To ask about the new feminism and contemporary American culture, I must begin with Le Deuxieme Sexe, which Simone de Beauvoir published in France 31 years ago. Joyless but monumental, that book articulated a concept of woman that American feminists, some 15 years later, were to accept as both accurate and appalling: a reality to recognize and repel. The text, a cultural feat, did not create the women’s movement, a social and political force. The massive changes in the lives of modern Western woman generated both. But after World War II, in the West, de Beauvoir named “woman.” She shaped our collective consciousness of a huge subject. So doing, she helped to incite a cultural force inseparable from feminism. As it grew, it differed from its origins and provoked the attention of an initially negligent larger culture. That development, which few early readers of de Beauvoir might have predicted or desired, is my subject now.
No stranger to dialectical argument, de Beauvoir dismissed some common ways of regarding women: the psychoanalytic, which, at its most pompous, construed the female as a maimed male; the Marxist, which, at its most crass, analyzed women as people whose wrongs would be righted when they entered productive spheres; and the naturalistic, which, at its most vulgar, presumed that biology decreed women to be maternal beings. Ironically, de Beauvoir’s thought was partially compatible with habitual assumptions that women were less than men. Her title, The Second Sex, projected women as a group universally subordinate to men. They were bodies that had both abandoned their freedom and had it stripped from them. They were the “Other” in an existential struggle for identity between “subjects,” who seek the certainties of a stable self and control, and “others,” who gratify such longings through submission. Finally, women had not constructed culture. Quiet, quiescent, they were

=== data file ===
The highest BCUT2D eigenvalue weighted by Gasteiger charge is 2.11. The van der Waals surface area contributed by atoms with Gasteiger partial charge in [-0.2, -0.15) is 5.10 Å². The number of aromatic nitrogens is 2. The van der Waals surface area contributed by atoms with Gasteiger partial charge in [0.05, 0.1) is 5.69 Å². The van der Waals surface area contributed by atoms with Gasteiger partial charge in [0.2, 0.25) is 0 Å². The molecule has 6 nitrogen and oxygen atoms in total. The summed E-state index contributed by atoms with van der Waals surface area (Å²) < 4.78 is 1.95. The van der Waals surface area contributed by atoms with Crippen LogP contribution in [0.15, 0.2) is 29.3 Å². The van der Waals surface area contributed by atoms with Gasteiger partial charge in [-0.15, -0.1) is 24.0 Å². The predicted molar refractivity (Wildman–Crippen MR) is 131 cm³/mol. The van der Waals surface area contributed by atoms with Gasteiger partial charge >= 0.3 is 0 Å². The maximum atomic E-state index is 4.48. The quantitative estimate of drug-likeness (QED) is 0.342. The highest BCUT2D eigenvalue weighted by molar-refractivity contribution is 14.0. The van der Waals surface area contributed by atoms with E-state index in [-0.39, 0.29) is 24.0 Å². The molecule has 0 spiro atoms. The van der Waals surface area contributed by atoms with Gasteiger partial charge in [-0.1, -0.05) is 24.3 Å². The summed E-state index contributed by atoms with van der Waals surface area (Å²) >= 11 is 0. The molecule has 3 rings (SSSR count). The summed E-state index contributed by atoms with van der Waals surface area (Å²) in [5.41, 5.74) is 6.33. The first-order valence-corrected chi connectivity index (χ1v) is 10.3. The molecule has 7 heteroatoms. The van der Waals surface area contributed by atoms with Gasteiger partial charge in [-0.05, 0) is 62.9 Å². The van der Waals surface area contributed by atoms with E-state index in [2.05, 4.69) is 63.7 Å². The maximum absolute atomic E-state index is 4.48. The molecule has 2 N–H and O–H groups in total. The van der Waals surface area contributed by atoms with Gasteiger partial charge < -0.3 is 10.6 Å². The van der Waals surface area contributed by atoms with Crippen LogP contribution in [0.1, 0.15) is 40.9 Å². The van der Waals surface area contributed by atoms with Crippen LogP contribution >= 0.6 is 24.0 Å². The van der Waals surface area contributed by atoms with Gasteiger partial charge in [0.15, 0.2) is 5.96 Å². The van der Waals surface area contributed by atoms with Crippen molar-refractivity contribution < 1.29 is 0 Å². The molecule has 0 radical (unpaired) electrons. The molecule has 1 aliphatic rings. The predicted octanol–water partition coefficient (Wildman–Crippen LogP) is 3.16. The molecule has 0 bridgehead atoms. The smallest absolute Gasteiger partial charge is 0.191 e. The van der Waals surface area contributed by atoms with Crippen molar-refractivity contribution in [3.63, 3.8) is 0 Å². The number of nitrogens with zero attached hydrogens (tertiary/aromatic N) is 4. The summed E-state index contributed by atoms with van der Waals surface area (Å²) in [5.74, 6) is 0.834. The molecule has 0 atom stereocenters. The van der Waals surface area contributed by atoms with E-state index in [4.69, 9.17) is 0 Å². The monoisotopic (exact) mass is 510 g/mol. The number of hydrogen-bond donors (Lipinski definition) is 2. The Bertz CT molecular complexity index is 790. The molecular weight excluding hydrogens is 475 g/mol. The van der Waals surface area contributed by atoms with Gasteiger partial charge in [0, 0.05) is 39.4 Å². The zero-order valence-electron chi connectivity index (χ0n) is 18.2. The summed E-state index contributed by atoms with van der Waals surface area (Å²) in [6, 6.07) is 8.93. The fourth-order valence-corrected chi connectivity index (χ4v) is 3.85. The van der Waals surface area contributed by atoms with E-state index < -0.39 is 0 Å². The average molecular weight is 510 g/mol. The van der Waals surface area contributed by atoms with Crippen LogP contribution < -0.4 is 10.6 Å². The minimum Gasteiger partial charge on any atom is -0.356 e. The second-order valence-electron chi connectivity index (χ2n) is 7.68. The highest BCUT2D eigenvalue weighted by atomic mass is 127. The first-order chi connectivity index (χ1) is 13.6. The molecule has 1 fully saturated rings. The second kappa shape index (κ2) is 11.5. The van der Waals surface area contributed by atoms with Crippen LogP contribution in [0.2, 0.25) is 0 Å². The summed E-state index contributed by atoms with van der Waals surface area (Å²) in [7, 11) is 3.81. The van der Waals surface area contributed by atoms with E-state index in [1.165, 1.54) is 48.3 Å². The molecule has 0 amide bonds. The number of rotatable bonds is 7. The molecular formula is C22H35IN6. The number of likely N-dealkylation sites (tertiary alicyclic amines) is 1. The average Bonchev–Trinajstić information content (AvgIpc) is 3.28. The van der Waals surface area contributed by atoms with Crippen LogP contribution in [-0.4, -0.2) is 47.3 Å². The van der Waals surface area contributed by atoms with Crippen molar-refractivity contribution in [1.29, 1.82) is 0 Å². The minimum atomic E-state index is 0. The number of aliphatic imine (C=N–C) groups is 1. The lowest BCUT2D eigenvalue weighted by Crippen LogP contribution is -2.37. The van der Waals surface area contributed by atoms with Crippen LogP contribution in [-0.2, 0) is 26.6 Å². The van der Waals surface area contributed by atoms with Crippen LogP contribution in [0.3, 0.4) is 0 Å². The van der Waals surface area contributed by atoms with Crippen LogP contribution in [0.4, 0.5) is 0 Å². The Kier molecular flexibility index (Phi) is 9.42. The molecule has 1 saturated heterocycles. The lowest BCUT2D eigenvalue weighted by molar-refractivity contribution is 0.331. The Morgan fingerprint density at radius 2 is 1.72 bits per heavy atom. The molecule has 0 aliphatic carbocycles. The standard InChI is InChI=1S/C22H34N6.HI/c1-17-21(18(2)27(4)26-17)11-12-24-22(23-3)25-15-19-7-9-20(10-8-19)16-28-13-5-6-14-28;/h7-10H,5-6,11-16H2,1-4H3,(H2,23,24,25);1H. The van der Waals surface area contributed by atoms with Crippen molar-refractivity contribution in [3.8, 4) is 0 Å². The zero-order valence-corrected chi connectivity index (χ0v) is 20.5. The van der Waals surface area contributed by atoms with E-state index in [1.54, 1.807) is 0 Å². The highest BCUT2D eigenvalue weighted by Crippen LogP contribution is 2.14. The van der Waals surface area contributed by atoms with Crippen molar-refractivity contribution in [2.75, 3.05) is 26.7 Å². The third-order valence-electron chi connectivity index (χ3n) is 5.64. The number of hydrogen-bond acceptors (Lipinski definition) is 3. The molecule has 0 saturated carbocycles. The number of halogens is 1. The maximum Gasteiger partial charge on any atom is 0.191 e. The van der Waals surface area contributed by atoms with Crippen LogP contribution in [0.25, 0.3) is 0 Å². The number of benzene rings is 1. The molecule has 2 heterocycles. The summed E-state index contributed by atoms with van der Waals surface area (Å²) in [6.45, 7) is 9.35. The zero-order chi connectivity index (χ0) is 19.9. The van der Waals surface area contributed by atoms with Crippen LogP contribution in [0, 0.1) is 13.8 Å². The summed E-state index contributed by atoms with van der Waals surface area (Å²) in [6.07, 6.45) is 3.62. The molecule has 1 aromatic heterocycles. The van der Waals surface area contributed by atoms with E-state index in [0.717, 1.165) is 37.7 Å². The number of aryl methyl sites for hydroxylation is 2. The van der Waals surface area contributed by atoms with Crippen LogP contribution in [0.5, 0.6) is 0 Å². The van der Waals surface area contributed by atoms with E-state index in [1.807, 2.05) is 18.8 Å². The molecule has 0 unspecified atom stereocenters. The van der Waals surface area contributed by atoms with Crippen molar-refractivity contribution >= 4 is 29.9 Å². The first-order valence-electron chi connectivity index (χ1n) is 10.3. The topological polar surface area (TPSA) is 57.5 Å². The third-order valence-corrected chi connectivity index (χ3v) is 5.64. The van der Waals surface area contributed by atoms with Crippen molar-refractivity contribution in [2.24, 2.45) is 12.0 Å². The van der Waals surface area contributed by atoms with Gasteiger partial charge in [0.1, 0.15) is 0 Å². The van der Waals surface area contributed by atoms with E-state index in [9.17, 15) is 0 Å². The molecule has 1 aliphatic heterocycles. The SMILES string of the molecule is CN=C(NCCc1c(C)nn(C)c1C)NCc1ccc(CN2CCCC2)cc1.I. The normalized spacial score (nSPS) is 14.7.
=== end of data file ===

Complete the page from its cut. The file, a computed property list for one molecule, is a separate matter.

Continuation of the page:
instead the constructs of culture, a collage of contradictory images that reflected man’s need to create woman for the sake of creating himself. Later feminist criticism, such as Mary Ellmann’s Thinking About Women (1968) and Kate Millett’s Sexual Politics (1970), was to codify those images even more resolutely.